Electronic – How to interpret wireless communication signals after being recorded


Hypothetically, lets say you had a radio plugged into your computers microphone port. You record a certain specific signal in audio format to an .wav file. This signal is meant to be a small digital communication between small devices. They are using standard protocols, so no proprietary crap to worry about.

Does anything exist to be able to analyze this signal in this format?

I have been trying to manually analyze the captured signal just by looking at the waveform and comparing it to other waveforms I have seen on the internet, this is not working. I have looked everywhere for an automatic way of doing this, but all solutions seem to be hardware.

So I guess what I am looking for is a program that will take an audio file, analyze the waveform and spit out the original binary data.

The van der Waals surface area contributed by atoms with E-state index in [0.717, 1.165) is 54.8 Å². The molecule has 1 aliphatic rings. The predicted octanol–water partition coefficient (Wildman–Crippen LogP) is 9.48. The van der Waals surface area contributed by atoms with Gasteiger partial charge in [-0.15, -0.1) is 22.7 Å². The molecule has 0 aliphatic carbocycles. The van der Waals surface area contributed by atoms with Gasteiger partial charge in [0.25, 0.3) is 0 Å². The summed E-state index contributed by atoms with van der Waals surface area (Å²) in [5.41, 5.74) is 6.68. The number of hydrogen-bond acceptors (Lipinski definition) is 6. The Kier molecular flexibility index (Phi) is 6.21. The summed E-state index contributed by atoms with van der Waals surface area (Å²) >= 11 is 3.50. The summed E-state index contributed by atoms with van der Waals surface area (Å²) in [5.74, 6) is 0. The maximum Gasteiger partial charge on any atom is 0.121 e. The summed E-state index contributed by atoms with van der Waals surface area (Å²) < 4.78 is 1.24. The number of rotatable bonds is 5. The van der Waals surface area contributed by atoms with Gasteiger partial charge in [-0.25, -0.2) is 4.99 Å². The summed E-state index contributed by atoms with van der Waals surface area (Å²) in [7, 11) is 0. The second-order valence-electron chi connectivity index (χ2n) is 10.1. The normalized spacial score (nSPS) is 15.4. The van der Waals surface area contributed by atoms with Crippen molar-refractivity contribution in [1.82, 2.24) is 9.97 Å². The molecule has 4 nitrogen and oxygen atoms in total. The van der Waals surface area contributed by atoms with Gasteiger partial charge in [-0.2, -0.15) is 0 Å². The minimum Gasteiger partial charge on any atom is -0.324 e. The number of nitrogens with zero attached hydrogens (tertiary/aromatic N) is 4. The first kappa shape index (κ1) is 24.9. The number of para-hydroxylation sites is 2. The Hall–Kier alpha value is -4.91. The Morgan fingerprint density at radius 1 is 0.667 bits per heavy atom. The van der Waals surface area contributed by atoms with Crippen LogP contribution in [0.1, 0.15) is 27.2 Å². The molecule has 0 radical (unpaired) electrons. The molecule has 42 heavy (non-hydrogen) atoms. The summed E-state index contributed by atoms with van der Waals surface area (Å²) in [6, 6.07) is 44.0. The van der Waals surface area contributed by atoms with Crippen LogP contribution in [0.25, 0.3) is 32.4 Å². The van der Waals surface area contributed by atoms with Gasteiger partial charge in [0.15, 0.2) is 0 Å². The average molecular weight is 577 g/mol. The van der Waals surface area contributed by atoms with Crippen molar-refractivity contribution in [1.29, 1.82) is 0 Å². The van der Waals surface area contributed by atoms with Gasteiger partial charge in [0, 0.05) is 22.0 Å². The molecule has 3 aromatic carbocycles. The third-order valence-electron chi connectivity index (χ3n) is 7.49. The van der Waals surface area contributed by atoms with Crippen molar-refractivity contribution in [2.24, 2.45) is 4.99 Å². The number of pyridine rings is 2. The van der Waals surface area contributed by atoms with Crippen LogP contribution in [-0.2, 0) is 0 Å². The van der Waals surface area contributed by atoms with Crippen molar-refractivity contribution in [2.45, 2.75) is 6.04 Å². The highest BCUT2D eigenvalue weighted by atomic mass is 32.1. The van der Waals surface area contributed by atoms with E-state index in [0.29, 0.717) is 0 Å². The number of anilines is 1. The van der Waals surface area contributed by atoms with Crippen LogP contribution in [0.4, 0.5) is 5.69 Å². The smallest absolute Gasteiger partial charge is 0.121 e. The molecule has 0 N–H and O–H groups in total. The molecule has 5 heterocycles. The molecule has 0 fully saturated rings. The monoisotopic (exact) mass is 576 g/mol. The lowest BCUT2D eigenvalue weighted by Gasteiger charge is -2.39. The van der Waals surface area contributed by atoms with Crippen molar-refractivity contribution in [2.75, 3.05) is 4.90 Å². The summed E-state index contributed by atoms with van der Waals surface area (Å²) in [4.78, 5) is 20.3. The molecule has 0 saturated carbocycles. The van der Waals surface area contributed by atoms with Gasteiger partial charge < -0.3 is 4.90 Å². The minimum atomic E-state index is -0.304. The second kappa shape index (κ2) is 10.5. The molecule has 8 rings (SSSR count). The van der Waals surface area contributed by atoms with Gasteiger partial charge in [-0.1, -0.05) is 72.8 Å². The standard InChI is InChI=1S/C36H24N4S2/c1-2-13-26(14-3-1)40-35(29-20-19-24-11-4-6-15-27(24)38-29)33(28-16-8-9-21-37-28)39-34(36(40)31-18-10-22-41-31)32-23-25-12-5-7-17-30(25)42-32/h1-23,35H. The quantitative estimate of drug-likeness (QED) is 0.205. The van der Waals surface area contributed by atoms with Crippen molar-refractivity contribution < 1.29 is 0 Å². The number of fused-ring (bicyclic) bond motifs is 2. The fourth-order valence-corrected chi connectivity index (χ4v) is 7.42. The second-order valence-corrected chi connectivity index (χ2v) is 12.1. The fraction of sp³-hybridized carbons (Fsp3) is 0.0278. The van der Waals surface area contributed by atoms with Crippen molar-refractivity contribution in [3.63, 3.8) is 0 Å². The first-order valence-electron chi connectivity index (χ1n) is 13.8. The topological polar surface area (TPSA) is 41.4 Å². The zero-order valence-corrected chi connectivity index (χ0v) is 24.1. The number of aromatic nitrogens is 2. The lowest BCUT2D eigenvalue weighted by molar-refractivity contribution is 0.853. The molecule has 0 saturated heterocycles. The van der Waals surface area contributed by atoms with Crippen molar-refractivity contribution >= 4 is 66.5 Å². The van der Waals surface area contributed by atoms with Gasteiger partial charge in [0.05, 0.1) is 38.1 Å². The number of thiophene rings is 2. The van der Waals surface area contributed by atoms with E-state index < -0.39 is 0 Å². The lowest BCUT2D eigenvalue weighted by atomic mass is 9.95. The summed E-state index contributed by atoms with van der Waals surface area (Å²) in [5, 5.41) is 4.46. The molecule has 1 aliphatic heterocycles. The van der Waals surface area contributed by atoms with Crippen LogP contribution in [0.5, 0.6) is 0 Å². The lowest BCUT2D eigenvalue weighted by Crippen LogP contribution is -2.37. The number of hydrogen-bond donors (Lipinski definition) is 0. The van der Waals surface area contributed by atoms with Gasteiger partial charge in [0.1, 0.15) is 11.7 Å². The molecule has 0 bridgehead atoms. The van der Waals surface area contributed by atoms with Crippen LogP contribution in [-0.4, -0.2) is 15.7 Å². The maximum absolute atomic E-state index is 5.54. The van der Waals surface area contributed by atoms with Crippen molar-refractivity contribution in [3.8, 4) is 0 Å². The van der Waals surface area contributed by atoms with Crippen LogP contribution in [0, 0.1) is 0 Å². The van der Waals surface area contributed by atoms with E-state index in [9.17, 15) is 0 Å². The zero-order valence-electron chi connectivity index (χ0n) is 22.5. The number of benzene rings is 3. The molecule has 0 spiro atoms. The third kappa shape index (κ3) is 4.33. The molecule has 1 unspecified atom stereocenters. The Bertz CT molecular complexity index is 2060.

Best Answer

You have to find the protocol being used somehow. Preferably you find a document that tells you outright. You might be able to reverse engineer it, but less likely for someone that has to ask about basic decoding here. You say the protocol is standard, so you obviously know something about it. If it's truly standard, you should be able to look up the standard.

Additionally for your scheme to work, the radio you use has to demodulate the RF signal according to this standard, and the resulting baseband signal has to be in the audio range, perhaps less depending on the radio. For example, if the radio is doing AM demodulation then this isn't going to work if the device is using frequency shift keying. Also, if the device is transmitting data at 30Kbits/s it also isn't going to work if it's a normal audio radio.


I just noticed you plan on plugging the radio output into the microphone input of the computer. That will most likely overdrive the microphone input amp. You should plug the radio into the "line in" jack instead of the microphone in jack. Most sound cards (or motherboards) these days have both choices.